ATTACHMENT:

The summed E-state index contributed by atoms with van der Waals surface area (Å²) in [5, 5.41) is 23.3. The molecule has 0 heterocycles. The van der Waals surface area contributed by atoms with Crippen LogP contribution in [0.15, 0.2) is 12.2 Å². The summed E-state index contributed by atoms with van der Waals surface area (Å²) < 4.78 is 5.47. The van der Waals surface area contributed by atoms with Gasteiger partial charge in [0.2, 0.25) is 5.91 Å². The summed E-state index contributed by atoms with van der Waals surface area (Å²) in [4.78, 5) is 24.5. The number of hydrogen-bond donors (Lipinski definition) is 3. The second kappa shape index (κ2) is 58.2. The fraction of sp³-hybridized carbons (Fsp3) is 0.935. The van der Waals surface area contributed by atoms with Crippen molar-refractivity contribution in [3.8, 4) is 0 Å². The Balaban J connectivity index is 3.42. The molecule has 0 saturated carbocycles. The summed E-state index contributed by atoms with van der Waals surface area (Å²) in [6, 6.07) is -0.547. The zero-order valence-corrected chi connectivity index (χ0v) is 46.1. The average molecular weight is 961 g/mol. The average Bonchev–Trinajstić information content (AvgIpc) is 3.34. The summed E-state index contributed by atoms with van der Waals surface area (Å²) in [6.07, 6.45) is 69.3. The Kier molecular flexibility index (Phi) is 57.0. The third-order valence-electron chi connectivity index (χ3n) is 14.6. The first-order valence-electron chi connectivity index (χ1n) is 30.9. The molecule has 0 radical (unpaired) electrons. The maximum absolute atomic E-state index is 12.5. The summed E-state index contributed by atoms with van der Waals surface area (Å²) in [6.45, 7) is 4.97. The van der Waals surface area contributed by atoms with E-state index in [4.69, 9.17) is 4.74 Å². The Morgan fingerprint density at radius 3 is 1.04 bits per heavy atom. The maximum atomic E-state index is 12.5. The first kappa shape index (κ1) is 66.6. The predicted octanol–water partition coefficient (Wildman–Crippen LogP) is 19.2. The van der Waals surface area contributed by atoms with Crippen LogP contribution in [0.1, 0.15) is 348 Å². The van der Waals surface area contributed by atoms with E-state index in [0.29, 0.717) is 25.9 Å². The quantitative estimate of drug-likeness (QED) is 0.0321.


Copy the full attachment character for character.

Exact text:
The summed E-state index contributed by atoms with van der Waals surface area (Å²) in [5, 5.41) is 23.3. The molecule has 0 heterocycles. The van der Waals surface area contributed by atoms with Crippen LogP contribution in [0.15, 0.2) is 12.2 Å². The summed E-state index contributed by atoms with van der Waals surface area (Å²) < 4.78 is 5.47. The van der Waals surface area contributed by atoms with Gasteiger partial charge in [0.2, 0.25) is 5.91 Å². The summed E-state index contributed by atoms with van der Waals surface area (Å²) in [4.78, 5) is 24.5. The number of hydrogen-bond donors (Lipinski definition) is 3. The second kappa shape index (κ2) is 58.2. The fraction of sp³-hybridized carbons (Fsp3) is 0.935. The van der Waals surface area contributed by atoms with Crippen molar-refractivity contribution in [3.8, 4) is 0 Å². The Balaban J connectivity index is 3.42. The molecule has 0 saturated carbocycles. The summed E-state index contributed by atoms with van der Waals surface area (Å²) in [6, 6.07) is -0.547. The zero-order valence-corrected chi connectivity index (χ0v) is 46.1. The average molecular weight is 961 g/mol. The average Bonchev–Trinajstić information content (AvgIpc) is 3.34. The summed E-state index contributed by atoms with van der Waals surface area (Å²) in [6.07, 6.45) is 69.3. The Kier molecular flexibility index (Phi) is 57.0. The third-order valence-electron chi connectivity index (χ3n) is 14.6. The first-order valence-electron chi connectivity index (χ1n) is 30.9. The molecule has 0 radical (unpaired) electrons. The maximum absolute atomic E-state index is 12.5. The summed E-state index contributed by atoms with van der Waals surface area (Å²) in [6.45, 7) is 4.97. The van der Waals surface area contributed by atoms with E-state index in [4.69, 9.17) is 4.74 Å². The Morgan fingerprint density at radius 3 is 1.04 bits per heavy atom. The maximum atomic E-state index is 12.5. The first kappa shape index (κ1) is 66.6. The predicted octanol–water partition coefficient (Wildman–Crippen LogP) is 19.2. The van der Waals surface area contributed by atoms with Crippen LogP contribution in [0.1, 0.15) is 348 Å². The van der Waals surface area contributed by atoms with E-state index in [0.29, 0.717) is 25.9 Å². The quantitative estimate of drug-likeness (QED) is 0.0321.